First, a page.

Monday, October 24, 2011
Hard Sell Winds up Being Hard to Sell
1. Be personable.
Your blog doesn't have to continually talk about your writing or your sales. Talk as if you had friends over . . . friends interested in whatever you're interested in. Your genre, places and activities in your stories, a recent magazine feature, current events that affect your profession. Share. Make the blog about them, not you. People read blogs, articles and stories for take-away value, not so much about you.
2. Be casual about your product.
Spin an anecdote that happens to eventually touch upon whatever it is you are promoting. Tell an interesting story in your article or blog, or make an intriguing observation in social media. Then somehow make it about what you do. For instance, I'll write about making sales in trade magazines, but not mention the fact I have a short ebook for sale at the website with a list of guidelines. The product is not the subject. The information is.
3. Be thankful.
Love your readers. Love your profession. Love your life. You don't have to be Pollyanna, but you do need to sound enthusiastic about what you do, where you live, how you carry out your life and profession.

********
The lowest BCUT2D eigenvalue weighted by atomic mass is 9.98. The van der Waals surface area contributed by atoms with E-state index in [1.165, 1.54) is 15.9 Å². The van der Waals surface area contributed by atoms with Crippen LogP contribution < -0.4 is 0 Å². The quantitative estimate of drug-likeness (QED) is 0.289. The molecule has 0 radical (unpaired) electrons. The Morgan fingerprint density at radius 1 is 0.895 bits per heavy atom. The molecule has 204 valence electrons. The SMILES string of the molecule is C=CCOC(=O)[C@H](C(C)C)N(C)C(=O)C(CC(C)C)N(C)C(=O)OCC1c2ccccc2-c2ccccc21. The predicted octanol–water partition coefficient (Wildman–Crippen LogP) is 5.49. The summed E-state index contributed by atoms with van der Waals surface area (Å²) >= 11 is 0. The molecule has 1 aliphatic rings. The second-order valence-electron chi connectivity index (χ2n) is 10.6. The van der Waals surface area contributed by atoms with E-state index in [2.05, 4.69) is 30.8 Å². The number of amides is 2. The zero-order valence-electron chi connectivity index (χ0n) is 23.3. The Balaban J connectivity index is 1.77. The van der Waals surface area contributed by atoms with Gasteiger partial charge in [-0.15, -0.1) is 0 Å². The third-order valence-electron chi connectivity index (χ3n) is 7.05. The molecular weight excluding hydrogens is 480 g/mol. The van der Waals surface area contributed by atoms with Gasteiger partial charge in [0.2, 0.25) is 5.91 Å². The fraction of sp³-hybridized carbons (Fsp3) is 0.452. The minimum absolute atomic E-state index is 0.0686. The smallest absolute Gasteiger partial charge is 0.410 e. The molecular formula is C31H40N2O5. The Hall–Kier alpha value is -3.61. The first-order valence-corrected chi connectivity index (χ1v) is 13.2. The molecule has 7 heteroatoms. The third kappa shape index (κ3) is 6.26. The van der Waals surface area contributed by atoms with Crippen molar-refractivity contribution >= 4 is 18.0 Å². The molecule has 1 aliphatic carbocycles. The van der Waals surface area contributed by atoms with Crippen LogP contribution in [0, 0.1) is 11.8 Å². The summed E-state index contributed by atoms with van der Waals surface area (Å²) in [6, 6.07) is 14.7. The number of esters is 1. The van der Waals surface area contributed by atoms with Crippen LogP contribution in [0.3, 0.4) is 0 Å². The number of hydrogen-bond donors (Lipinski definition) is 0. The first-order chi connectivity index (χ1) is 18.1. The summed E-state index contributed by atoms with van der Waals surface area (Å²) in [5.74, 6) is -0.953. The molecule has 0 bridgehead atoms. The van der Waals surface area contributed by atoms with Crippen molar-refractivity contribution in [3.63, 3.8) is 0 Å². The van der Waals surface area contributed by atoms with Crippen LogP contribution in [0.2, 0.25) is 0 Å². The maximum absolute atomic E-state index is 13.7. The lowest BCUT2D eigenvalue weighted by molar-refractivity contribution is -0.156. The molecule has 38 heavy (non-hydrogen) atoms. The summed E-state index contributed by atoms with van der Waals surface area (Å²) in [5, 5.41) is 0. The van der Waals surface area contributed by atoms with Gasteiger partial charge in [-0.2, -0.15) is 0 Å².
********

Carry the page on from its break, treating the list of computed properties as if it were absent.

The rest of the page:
You do not have to be a charismatic cinematic celebrity for people to like you . . . and by extension, like your work. You do, however, have to be someone that others would like to meet and get to know. To do that, you must want to do the same to others. If writing is a chore for you, or if you're slinging words together for dollars, then hunt technical writing gigs, where personality isn't an issue. Otherwise, let your passion shine through without pulling a hard sell.
Nothing makes a reader delete you faster than to say "Buy my work" without giving him a real reason for him to part with his money and spend moments/hours of his life reading it. Be his friend, not his used-car salesman.
Sincerity, patience and appreciation for others, however, draws a crowd. Nothing happens fast in this business. But those who do well develop a slow but sure presence online . . . not via hard selling but through a steady, reliable delivery of respect for others.